K-State Professor Adds To Evidence That Sitting Leads To Chronic Illness
Want to improve your overall health and quality of life? Then get up!
A growing body of research says while it's important to exercise, most of us also need to simply spend less time sitting. One of the researchers looking into the health hazards of sitting is Ric Rosenkranz, a professor at Kansas State University.
On a Wednesday morning, Rosenkranz is teaching a class on Public Health Nutrition at Kansas State University.
“Pick out some more-modifiable risk factors on there, meaning that we could do something to change them.," Rosenkranz says to his class. "What do you see on that list that we could potentially use to drive down the toll of diabetes?”
A little more than 20 minutes into the discussion about health risk factors, Rosenkranz switches things up
“Let us take a break, so stand up and take a break for a minute," he tells the class.
It might seem that Rosenkranz has just veered away from his lesson plan. But in fact he’s illustrating a point about risk factors.
Rosenkranz published two large studies last year looking at the relationship between sitting and health.
“We’re starting to see this pattern where it does look like sitting time is an independent contributor to these negative health outcomes," he says. "It’s strongest right now for obesity, diabetes, and cardiovascular disease—and mortality associated with those things as well.”
For reasons not yet fully understood people who spend the most time sitting seem to be the most likely to develop those conditions — even if they exercise most days.
“And I certainly don’t want to ever come across as saying physical activity is not important, because we know that it’s associated with so many health benefits," he says.
Rosenkranz says other researchers are trying to figure out what it is about prolonged sitting that seems to make it unhealthy, even if we exercise regularly.
“Walking briskly for half an hour, of just getting out of the chair and doing something besides sitting is resulting in greater energy potential, so that’s one potential," he says. "There’s a number of other ones that we’re talking about. The enzyme, lipoprotein lipase that is responsible for burning triglycerides in the muscle is blunted or reduced with long periods of sitting.”
In other words, sitting may reduce the ability of muscles to burn fats.
Dr. David Robbins heads the Diabetes Institute at the University of Kansas Medical Center in Kansas City. He says more research is needed to prove that just getting up is enough to make a difference, but he’s impressed with the work by Rosenkranz and his partners.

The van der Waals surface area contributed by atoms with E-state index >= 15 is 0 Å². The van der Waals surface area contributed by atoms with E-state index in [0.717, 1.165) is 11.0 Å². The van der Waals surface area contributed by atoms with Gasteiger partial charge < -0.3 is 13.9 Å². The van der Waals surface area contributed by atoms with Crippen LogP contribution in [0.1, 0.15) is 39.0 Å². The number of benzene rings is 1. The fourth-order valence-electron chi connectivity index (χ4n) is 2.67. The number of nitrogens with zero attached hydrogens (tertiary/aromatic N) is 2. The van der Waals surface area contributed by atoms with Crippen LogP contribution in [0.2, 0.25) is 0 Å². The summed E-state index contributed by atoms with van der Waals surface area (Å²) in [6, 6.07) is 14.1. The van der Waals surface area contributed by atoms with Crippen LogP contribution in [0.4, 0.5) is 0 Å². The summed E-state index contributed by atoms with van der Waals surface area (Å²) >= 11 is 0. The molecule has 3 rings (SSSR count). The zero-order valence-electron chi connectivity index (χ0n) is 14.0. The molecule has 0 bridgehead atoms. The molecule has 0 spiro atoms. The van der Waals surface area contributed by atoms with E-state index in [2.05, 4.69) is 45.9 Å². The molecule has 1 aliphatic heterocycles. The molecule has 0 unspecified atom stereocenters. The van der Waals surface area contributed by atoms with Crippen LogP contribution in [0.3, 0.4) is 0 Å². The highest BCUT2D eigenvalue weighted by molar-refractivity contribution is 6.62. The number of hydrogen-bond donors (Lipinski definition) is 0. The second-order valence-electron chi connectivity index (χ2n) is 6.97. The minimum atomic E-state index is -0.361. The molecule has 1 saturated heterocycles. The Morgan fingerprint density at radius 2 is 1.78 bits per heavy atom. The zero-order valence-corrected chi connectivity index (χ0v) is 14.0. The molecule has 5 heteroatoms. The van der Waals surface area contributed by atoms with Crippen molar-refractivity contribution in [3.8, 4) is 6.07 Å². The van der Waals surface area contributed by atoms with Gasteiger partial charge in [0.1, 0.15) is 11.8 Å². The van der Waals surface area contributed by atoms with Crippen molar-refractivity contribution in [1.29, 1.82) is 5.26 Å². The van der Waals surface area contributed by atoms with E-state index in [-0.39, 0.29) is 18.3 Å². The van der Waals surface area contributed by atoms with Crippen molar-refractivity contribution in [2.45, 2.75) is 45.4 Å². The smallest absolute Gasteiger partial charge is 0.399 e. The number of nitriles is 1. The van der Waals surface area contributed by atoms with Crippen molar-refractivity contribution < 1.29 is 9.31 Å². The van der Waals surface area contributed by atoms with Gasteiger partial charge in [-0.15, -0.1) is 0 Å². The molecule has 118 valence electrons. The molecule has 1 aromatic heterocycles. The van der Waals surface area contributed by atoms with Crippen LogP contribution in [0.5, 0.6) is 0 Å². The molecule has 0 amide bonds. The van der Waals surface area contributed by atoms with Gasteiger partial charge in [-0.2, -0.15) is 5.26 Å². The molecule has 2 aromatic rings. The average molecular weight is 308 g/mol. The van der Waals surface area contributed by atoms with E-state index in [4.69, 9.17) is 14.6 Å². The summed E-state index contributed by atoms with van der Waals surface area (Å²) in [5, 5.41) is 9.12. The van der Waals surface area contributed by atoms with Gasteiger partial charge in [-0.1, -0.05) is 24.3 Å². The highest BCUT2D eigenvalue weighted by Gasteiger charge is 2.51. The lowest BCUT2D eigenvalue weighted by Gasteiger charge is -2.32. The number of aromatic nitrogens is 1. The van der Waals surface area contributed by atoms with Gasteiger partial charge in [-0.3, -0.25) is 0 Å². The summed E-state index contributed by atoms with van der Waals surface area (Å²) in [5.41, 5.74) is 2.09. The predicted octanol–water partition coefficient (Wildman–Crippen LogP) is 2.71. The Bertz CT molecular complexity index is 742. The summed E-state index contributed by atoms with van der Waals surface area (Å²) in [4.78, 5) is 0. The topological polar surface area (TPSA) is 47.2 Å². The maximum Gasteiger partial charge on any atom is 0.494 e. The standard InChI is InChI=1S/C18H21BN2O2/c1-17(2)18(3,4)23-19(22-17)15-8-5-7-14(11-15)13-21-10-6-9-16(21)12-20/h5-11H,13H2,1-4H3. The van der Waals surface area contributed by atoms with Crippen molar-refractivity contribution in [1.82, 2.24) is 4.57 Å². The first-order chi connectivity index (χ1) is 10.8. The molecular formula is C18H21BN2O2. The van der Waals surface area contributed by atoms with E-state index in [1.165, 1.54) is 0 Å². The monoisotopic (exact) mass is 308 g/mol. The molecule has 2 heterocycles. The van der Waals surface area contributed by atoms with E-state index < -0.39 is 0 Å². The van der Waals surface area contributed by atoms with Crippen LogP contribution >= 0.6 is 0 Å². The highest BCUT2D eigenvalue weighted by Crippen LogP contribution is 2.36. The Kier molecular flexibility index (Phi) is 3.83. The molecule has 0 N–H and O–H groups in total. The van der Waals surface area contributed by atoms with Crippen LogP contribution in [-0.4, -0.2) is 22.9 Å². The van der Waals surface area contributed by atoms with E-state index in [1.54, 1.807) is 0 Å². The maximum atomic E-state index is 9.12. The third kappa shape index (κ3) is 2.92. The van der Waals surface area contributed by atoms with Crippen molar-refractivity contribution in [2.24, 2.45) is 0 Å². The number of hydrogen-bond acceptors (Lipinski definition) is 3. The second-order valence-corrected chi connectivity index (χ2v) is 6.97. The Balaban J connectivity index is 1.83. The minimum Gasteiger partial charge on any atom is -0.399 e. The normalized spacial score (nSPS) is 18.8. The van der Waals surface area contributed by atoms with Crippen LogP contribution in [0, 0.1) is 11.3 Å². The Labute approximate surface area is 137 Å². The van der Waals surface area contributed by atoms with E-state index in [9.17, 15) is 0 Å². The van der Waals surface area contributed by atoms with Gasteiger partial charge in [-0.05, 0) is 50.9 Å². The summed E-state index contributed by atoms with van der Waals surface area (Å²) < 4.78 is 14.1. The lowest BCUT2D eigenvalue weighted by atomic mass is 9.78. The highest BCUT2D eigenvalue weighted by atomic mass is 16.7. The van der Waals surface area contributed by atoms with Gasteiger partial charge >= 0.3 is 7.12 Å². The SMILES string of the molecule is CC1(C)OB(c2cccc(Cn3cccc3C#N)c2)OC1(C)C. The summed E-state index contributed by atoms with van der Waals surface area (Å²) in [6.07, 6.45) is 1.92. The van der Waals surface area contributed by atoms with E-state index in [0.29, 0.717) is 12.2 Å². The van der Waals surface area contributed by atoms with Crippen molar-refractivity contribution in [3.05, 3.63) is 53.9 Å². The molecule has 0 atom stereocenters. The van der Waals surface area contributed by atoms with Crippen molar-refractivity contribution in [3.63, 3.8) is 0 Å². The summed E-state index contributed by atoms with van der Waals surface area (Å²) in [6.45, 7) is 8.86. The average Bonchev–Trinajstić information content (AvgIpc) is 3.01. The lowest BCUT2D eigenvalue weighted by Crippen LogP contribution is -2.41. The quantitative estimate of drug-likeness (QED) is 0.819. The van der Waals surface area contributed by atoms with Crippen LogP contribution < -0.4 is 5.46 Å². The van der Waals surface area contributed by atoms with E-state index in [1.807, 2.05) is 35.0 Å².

“It really is provocative, and the probability of it being correct I think is pretty high. In this case, it raises questions, what is the mechanism? Is it really true? Is it simply standing, or do you have to move around?" says Robbins.
Rosenkranz agrees that the research is not yet definitive. But he says recommending that people stand up and move around isn’t like recommending that someone use a drug before it’s been proven safe. It’s more like the British Navy using lime juice to prevent scurvy.
“It took them 175 years to figure out exactly why that we could prevent scurvy with these different substances like citrus fruits," he says. "It won’t take us that long, hopefully, to figure out exactly what’s going on with sitting and health outcomes.”
While the research continues, Rosenkranz sees no harm in having his students get out of their seats once or twice an hour.
“It may be helpful for their health, and I can’t sit on this knowledge and do nothing with it. I find it reinvigorates them," says Rosenkranz. "And then the third thing is I’m teaching them that they can find ways to impact their environments, or impact those people who are around them, by doing some of these things that change the social norms.”
Rosenkranz says recent figures from the CDC suggest that the average American spends close to eight hours a day sitting down. For office workers, that number is higher — and it tends to increase as people age. He worries that if Americans don’t start making changes soon, some big health problems may be looming….
“The average American is driving some distance in their car. Then they’re sitting at work most of the day in a sedentary behavior state. They come home and they’re tired, and so they continue to sit and watch TV, with some meals sprinkled in there, and you’ve got a pretty good recipe for a lot of negative health outcomes with that kind of scenario," he says.
Even though more hard data about the benefits is needed, Rosenkranz thinks the best advice for all of us is to get up and move around every half hour to an hour. After all, he says, what could it hurt?